In counterpoint to this dark, violent story, there is the relationship of Kitty and Levin. After initially rejecting him, Kitty returns to Levin, won over by his integrity and strength of character. Levin is surely one of the most rounded characters in fiction, and one Tolstoy drew on his own character to create. His relationship with Kitty, which is essentially a happy one, is complex and totally believable.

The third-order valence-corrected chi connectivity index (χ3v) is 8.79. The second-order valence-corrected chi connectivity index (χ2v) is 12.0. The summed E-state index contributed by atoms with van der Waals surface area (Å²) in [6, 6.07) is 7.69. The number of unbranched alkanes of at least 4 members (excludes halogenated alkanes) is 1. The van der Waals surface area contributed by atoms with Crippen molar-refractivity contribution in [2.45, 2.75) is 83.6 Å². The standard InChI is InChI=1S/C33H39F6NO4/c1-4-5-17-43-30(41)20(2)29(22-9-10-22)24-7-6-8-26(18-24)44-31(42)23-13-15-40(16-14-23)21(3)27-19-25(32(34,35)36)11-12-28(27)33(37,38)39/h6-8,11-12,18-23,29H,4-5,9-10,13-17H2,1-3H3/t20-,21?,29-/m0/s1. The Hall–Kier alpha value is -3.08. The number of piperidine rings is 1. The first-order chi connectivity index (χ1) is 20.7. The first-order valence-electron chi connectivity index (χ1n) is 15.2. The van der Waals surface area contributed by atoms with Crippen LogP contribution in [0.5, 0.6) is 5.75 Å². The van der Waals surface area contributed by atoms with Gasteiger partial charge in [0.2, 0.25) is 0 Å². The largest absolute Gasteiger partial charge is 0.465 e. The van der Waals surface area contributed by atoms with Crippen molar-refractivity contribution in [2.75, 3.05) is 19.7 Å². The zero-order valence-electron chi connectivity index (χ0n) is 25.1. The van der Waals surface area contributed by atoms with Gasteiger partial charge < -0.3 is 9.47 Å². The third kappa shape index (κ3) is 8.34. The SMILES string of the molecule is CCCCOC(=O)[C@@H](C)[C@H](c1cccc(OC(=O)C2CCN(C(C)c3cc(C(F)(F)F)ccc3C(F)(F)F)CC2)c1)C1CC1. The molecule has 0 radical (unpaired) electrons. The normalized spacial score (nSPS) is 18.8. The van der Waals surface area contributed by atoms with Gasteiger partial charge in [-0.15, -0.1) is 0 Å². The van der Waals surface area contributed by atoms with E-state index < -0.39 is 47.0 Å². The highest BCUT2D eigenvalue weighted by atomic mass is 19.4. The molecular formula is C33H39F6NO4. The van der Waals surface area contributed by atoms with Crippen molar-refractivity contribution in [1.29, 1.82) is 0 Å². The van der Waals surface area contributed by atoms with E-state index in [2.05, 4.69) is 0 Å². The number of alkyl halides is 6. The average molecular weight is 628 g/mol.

Anna’s story, on the other hand, is primarily one of depression. One of the few descriptions of Anna’s happiness comes early in the novel. Recognising the young Kitty’s coquettish excitement before a ball, Anna says, ‘Oh yes, it is good to be your age… I remember that blue haze, like the haze on the mountains in Switzerland. That haze which envelops everything at the blissful time when childhood is just coming to and end, and its huge merry circle narrows to a path which one treads gaily yet with dread into life’s corridor, bright and splendid as it appears… Who has not passed through it?’